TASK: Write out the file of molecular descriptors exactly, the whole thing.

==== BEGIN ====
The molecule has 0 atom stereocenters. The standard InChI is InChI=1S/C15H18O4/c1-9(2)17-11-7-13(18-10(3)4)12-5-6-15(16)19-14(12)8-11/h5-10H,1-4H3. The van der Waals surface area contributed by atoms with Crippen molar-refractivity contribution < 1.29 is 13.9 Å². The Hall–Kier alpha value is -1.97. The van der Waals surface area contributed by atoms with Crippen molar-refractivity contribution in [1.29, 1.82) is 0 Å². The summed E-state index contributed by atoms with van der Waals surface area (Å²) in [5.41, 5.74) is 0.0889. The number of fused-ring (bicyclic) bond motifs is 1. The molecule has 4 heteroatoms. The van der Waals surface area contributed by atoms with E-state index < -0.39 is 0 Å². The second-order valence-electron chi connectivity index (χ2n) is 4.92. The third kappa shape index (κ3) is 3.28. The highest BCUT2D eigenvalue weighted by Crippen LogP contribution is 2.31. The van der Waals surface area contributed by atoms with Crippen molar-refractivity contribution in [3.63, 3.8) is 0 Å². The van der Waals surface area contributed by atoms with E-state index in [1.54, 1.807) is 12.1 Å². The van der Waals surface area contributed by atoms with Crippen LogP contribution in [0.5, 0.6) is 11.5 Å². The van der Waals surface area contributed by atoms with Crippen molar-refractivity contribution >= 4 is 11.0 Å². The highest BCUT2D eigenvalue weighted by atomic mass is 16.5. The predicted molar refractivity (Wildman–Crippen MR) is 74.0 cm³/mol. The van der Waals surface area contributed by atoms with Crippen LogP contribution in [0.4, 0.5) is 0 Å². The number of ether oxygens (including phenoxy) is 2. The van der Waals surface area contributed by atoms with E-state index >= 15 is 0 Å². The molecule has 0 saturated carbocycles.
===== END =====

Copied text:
The molecule has 0 atom stereocenters. The standard InChI is InChI=1S/C15H18O4/c1-9(2)17-11-7-13(18-10(3)4)12-5-6-15(16)19-14(12)8-11/h5-10H,1-4H3. The van der Waals surface area contributed by atoms with Crippen molar-refractivity contribution < 1.29 is 13.9 Å². The Hall–Kier alpha value is -1.97. The van der Waals surface area contributed by atoms with Crippen molar-refractivity contribution in [1.29, 1.82) is 0 Å². The summed E-state index contributed by atoms with van der Waals surface area (Å²) in [5.41, 5.74) is 0.0889. The number of fused-ring (bicyclic) bond motifs is 1. The molecule has 4 heteroatoms. The van der Waals surface area contributed by atoms with E-state index < -0.39 is 0 Å². The second-order valence-electron chi connectivity index (χ2n) is 4.92. The third kappa shape index (κ3) is 3.28. The highest BCUT2D eigenvalue weighted by Crippen LogP contribution is 2.31. The van der Waals surface area contributed by atoms with Crippen molar-refractivity contribution in [3.63, 3.8) is 0 Å². The van der Waals surface area contributed by atoms with E-state index in [1.54, 1.807) is 12.1 Å². The van der Waals surface area contributed by atoms with Crippen LogP contribution in [0.5, 0.6) is 11.5 Å². The van der Waals surface area contributed by atoms with Crippen molar-refractivity contribution >= 4 is 11.0 Å². The highest BCUT2D eigenvalue weighted by atomic mass is 16.5. The predicted molar refractivity (Wildman–Crippen MR) is 74.0 cm³/mol. The van der Waals surface area contributed by atoms with Crippen LogP contribution in [0.4, 0.5) is 0 Å². The number of ether oxygens (including phenoxy) is 2. The van der Waals surface area contributed by atoms with E-state index >= 15 is 0 Å². The molecule has 0 saturated carbocycles.